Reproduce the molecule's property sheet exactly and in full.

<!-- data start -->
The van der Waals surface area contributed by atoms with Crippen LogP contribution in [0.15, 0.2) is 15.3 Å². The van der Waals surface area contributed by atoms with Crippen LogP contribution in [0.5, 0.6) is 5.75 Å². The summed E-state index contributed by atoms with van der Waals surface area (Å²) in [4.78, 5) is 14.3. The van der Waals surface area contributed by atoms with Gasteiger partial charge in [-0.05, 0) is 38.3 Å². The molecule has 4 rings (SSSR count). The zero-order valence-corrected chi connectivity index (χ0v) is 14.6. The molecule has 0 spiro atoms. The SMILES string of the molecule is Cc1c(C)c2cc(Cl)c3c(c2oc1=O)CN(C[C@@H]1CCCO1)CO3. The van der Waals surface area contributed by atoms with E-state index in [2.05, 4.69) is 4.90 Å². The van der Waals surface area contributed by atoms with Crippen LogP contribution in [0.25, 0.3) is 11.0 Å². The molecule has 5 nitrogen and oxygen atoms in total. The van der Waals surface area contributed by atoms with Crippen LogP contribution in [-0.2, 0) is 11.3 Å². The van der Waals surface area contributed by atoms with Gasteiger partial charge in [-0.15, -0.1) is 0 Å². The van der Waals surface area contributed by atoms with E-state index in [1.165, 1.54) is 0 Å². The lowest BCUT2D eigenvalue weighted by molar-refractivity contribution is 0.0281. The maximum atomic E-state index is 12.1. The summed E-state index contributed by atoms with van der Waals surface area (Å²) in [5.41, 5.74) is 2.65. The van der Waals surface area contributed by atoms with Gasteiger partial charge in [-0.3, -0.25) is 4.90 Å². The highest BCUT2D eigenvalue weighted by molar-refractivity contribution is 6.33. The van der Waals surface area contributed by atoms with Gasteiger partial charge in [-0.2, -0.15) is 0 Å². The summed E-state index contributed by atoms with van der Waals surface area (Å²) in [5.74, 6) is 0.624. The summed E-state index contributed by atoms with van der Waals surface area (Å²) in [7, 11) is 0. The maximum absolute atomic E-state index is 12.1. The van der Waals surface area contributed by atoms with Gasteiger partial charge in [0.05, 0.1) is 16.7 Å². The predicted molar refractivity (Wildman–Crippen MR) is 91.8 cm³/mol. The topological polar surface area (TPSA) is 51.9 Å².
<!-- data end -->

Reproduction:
The van der Waals surface area contributed by atoms with Crippen LogP contribution in [0.15, 0.2) is 15.3 Å². The van der Waals surface area contributed by atoms with Crippen LogP contribution in [0.5, 0.6) is 5.75 Å². The summed E-state index contributed by atoms with van der Waals surface area (Å²) in [4.78, 5) is 14.3. The van der Waals surface area contributed by atoms with Gasteiger partial charge in [-0.05, 0) is 38.3 Å². The molecule has 4 rings (SSSR count). The zero-order valence-corrected chi connectivity index (χ0v) is 14.6. The molecule has 0 spiro atoms. The SMILES string of the molecule is Cc1c(C)c2cc(Cl)c3c(c2oc1=O)CN(C[C@@H]1CCCO1)CO3. The van der Waals surface area contributed by atoms with E-state index in [2.05, 4.69) is 4.90 Å². The van der Waals surface area contributed by atoms with Crippen LogP contribution in [0.25, 0.3) is 11.0 Å². The molecule has 5 nitrogen and oxygen atoms in total. The van der Waals surface area contributed by atoms with Crippen LogP contribution in [-0.2, 0) is 11.3 Å². The van der Waals surface area contributed by atoms with Gasteiger partial charge in [-0.15, -0.1) is 0 Å². The van der Waals surface area contributed by atoms with E-state index in [1.165, 1.54) is 0 Å². The lowest BCUT2D eigenvalue weighted by molar-refractivity contribution is 0.0281. The maximum atomic E-state index is 12.1. The summed E-state index contributed by atoms with van der Waals surface area (Å²) in [5.41, 5.74) is 2.65. The van der Waals surface area contributed by atoms with Gasteiger partial charge in [-0.3, -0.25) is 4.90 Å². The highest BCUT2D eigenvalue weighted by molar-refractivity contribution is 6.33. The van der Waals surface area contributed by atoms with Gasteiger partial charge in [-0.2, -0.15) is 0 Å². The summed E-state index contributed by atoms with van der Waals surface area (Å²) in [5.74, 6) is 0.624. The summed E-state index contributed by atoms with van der Waals surface area (Å²) in [7, 11) is 0. The maximum absolute atomic E-state index is 12.1. The van der Waals surface area contributed by atoms with Gasteiger partial charge in [0.05, 0.1) is 16.7 Å². The predicted molar refractivity (Wildman–Crippen MR) is 91.8 cm³/mol. The topological polar surface area (TPSA) is 51.9 Å².